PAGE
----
Gravity is a Dancer's Best Friend, with Elizabeth Streb
The extreme action dance pioneer takes us through the theory behind PopAction and how flying, falling dancers teach audiences about resilience and hope.
Choreographer Elizabeth Streb is a force in the contemporary dance world. She teaches a unique brand of extreme impact movement she calls PopAction at SLAM (the STREB Lab for Action Mechanics) in Williamsburg, Brooklyn. In today's featured Big Think interview, Streb explains the philosophy behind PopAction and the ways in which dancers should aspire to be more like American football players:
"Gravity is our friend, you know. It’s many people’s, you know, it’s an aberration to them. It’s something that they avoid at all costs. Do not fall down. We [at] STREB really believes that gravity is the most exciting force on earth."
As you can see from the film excerpts in the video above (especially near the 3:20 mark, a lot of what the dancer are doing involves falling down -- sometimes with what looks like huge impact. Streb explains that if you allow your body to land perfectly horizontally after a fall of three feet, the resulting wallop will be exhilarating.
"I think that gravity is where the content of theatrical action resides. I think that that’s where the drama is. It shows the danger. It shows the force of our world. It shows the bravery of the dancers. And I think it’s a metaphor also."
That metaphor is one of perseverance. You have the ability to takes shots and punches, get back up, and keep going. There's something magical about one's ability to maintain a course of action like that.
Dance as an art form speaks through a specialized physical vernacular. When an audience watches a ballerina pirouette or a STREB dancer fly, the message conveyed is one of the physical and emotional potential of the human body. What do you see when you watch Streb's dancers practice their form? How does dance affect you as an art form? Let us know your thoughts down below in the comments.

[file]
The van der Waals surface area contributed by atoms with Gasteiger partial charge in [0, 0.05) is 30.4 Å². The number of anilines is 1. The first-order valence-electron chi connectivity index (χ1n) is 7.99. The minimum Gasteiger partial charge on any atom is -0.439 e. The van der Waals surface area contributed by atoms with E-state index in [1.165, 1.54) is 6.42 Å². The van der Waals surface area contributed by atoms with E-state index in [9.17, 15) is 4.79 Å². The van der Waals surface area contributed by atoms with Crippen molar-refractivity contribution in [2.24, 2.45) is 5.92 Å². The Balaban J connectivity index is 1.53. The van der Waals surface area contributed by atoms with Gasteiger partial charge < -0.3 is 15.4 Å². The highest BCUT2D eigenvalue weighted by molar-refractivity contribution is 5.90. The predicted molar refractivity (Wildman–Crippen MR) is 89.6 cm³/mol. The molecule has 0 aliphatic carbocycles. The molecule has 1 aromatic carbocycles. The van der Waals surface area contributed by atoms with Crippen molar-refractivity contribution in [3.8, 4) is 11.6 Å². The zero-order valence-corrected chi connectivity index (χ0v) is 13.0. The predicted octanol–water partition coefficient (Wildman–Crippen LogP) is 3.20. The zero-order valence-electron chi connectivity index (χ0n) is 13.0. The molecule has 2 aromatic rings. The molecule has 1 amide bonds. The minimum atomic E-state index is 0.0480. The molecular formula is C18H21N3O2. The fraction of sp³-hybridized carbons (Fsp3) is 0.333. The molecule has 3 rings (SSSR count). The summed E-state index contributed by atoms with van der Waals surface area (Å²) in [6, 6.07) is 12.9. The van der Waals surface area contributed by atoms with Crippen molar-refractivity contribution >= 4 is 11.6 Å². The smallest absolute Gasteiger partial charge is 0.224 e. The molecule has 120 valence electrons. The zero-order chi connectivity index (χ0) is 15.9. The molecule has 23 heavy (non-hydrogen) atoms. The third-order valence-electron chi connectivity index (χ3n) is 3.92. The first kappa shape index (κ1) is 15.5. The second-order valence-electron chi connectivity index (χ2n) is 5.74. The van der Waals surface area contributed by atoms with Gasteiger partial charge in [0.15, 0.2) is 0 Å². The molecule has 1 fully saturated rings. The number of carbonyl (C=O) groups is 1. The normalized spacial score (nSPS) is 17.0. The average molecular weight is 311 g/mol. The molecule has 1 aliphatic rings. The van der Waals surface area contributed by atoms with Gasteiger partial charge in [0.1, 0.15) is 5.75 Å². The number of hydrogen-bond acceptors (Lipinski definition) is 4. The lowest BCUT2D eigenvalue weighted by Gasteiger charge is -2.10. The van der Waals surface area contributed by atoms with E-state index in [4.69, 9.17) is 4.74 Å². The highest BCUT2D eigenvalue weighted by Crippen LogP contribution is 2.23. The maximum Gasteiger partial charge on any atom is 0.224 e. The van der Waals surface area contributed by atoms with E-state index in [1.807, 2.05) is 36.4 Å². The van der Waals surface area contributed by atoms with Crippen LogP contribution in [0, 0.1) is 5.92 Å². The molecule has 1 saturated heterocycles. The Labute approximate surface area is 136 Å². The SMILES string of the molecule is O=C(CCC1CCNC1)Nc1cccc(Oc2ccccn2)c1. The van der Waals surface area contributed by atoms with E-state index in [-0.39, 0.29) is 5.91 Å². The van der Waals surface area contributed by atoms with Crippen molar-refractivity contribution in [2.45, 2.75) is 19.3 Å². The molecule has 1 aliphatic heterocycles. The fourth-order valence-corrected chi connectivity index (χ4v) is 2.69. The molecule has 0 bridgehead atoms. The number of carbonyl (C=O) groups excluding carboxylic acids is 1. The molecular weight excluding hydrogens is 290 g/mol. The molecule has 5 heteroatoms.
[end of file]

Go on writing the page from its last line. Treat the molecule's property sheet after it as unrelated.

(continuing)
A guide to making difficult conversations possible—and peaceful—in an increasingly polarized nation.
- How can we reach out to people on the other side of the divide? Get to know the other person as a human being before you get to know them as a set of tribal political beliefs, says Sarah Ruger. Don't launch straight into the difficult topics—connect on a more basic level first.
- To bond, use icebreakers backed by neuroscience and psychology: Share a meal, watch some comedy, see awe-inspiring art, go on a tough hike together—sharing tribulation helps break down some of the mental barriers we have between us. Then, get down to talking, putting your humanity before your ideology.
- The Charles Koch Foundation is committed to understanding what drives intolerance and the best ways to cure it. The foundation supports interdisciplinary research to overcome intolerance, new models for peaceful interactions, and experiments that can heal fractured communities. For more information, visit charleskochfoundation.org/courageous-collaborations.
Progressive America would be half as big, but twice as populated as its conservative twin.
- America's two political tribes have consolidated into 'red' and 'blue' nations, with seemingly irreconcilable differences.
- Perhaps the best way to stop the infighting is to go for a divorce and give the two nations a country each
- Based on the UN's partition plan for Israel/Palestine, this proposal provides territorial contiguity and sea access to both 'red' and 'blue' America
A federal judge ruled that the Trump administration likely violated the reporter's Fifth Amendment rights when it stripped his press credentials earlier this month.
- Acosta will be allowed to return to the White House on Friday.
- The judge described the ruling as narrow, and didn't rule one way or the other on violations of the First Amendment.
- The case is still open, and the administration may choose to appeal the ruling.
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